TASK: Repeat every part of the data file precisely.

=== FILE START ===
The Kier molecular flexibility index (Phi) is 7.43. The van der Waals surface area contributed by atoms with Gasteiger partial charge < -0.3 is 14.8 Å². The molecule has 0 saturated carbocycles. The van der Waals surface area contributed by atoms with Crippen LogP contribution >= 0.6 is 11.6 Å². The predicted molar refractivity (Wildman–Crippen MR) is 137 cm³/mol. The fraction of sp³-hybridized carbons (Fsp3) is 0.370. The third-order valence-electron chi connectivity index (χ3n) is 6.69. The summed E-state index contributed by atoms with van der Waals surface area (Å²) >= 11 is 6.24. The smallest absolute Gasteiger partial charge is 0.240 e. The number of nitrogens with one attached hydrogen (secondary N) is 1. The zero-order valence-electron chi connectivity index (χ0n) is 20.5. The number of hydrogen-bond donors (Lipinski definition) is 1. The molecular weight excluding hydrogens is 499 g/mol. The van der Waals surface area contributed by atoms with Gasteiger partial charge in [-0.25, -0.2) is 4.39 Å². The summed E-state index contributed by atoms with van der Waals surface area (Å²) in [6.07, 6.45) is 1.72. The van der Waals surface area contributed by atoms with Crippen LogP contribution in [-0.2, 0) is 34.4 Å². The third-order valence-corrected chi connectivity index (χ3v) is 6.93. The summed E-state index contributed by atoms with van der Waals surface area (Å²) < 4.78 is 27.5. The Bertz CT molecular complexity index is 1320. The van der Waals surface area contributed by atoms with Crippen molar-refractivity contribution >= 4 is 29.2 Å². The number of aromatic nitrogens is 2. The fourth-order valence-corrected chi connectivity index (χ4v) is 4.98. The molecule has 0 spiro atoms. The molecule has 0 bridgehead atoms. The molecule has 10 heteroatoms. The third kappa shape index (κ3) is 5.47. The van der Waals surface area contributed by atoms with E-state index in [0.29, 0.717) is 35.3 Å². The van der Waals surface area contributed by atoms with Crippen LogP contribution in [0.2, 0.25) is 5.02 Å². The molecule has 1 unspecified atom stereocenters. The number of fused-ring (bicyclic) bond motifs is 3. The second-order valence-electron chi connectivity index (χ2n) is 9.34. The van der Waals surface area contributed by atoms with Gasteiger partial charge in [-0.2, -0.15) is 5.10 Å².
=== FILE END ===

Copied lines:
The Kier molecular flexibility index (Phi) is 7.43. The van der Waals surface area contributed by atoms with Gasteiger partial charge < -0.3 is 14.8 Å². The molecule has 0 saturated carbocycles. The van der Waals surface area contributed by atoms with Crippen LogP contribution >= 0.6 is 11.6 Å². The predicted molar refractivity (Wildman–Crippen MR) is 137 cm³/mol. The fraction of sp³-hybridized carbons (Fsp3) is 0.370. The third-order valence-electron chi connectivity index (χ3n) is 6.69. The summed E-state index contributed by atoms with van der Waals surface area (Å²) >= 11 is 6.24. The smallest absolute Gasteiger partial charge is 0.240 e. The number of nitrogens with one attached hydrogen (secondary N) is 1. The zero-order valence-electron chi connectivity index (χ0n) is 20.5. The number of hydrogen-bond donors (Lipinski definition) is 1. The molecular weight excluding hydrogens is 499 g/mol. The van der Waals surface area contributed by atoms with Gasteiger partial charge in [-0.25, -0.2) is 4.39 Å². The summed E-state index contributed by atoms with van der Waals surface area (Å²) in [6.07, 6.45) is 1.72. The van der Waals surface area contributed by atoms with Crippen LogP contribution in [-0.2, 0) is 34.4 Å². The third-order valence-corrected chi connectivity index (χ3v) is 6.93. The summed E-state index contributed by atoms with van der Waals surface area (Å²) < 4.78 is 27.5. The Bertz CT molecular complexity index is 1320. The van der Waals surface area contributed by atoms with Crippen molar-refractivity contribution >= 4 is 29.2 Å². The number of aromatic nitrogens is 2. The fourth-order valence-corrected chi connectivity index (χ4v) is 4.98. The molecule has 0 spiro atoms. The molecule has 0 bridgehead atoms. The molecule has 10 heteroatoms. The third kappa shape index (κ3) is 5.47. The van der Waals surface area contributed by atoms with E-state index in [0.29, 0.717) is 35.3 Å². The van der Waals surface area contributed by atoms with Crippen LogP contribution in [0.2, 0.25) is 5.02 Å². The molecule has 1 unspecified atom stereocenters. The number of fused-ring (bicyclic) bond motifs is 3. The second-order valence-electron chi connectivity index (χ2n) is 9.34. The van der Waals surface area contributed by atoms with Gasteiger partial charge in [-0.2, -0.15) is 5.10 Å².